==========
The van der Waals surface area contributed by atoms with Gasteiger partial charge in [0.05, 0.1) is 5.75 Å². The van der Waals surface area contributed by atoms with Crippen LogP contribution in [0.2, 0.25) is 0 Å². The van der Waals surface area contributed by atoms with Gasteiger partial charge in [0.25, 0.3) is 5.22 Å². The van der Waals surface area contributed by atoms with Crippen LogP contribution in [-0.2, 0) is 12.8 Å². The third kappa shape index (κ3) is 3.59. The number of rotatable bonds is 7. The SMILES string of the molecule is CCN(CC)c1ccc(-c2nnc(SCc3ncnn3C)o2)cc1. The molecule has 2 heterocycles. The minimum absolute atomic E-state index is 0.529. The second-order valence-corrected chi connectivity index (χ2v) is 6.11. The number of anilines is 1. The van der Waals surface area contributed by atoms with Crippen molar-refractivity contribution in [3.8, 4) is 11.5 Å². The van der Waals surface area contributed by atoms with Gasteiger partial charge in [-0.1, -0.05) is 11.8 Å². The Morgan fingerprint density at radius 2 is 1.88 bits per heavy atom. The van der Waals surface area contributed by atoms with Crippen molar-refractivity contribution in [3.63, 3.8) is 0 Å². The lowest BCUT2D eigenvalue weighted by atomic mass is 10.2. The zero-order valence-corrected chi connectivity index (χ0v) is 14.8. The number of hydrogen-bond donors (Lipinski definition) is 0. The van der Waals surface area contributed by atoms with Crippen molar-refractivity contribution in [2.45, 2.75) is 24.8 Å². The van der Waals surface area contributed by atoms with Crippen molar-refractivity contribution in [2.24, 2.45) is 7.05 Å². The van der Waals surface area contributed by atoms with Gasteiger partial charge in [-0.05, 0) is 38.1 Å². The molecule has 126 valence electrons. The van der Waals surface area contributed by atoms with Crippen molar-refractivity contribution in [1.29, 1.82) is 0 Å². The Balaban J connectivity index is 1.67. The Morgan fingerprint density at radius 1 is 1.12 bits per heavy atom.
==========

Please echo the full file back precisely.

The van der Waals surface area contributed by atoms with Gasteiger partial charge in [0.05, 0.1) is 5.75 Å². The van der Waals surface area contributed by atoms with Crippen LogP contribution in [0.2, 0.25) is 0 Å². The van der Waals surface area contributed by atoms with Gasteiger partial charge in [0.25, 0.3) is 5.22 Å². The van der Waals surface area contributed by atoms with Crippen LogP contribution in [-0.2, 0) is 12.8 Å². The third kappa shape index (κ3) is 3.59. The number of rotatable bonds is 7. The SMILES string of the molecule is CCN(CC)c1ccc(-c2nnc(SCc3ncnn3C)o2)cc1. The molecule has 2 heterocycles. The minimum absolute atomic E-state index is 0.529. The second-order valence-corrected chi connectivity index (χ2v) is 6.11. The number of anilines is 1. The van der Waals surface area contributed by atoms with Crippen molar-refractivity contribution in [3.8, 4) is 11.5 Å². The van der Waals surface area contributed by atoms with Gasteiger partial charge in [-0.1, -0.05) is 11.8 Å². The Morgan fingerprint density at radius 2 is 1.88 bits per heavy atom. The van der Waals surface area contributed by atoms with Crippen molar-refractivity contribution in [3.63, 3.8) is 0 Å². The lowest BCUT2D eigenvalue weighted by atomic mass is 10.2. The zero-order valence-corrected chi connectivity index (χ0v) is 14.8. The number of hydrogen-bond donors (Lipinski definition) is 0. The van der Waals surface area contributed by atoms with Crippen molar-refractivity contribution in [2.45, 2.75) is 24.8 Å². The van der Waals surface area contributed by atoms with Crippen molar-refractivity contribution in [2.24, 2.45) is 7.05 Å². The van der Waals surface area contributed by atoms with Gasteiger partial charge in [-0.05, 0) is 38.1 Å². The molecule has 126 valence electrons. The van der Waals surface area contributed by atoms with Crippen molar-refractivity contribution in [1.29, 1.82) is 0 Å². The Balaban J connectivity index is 1.67. The Morgan fingerprint density at radius 1 is 1.12 bits per heavy atom.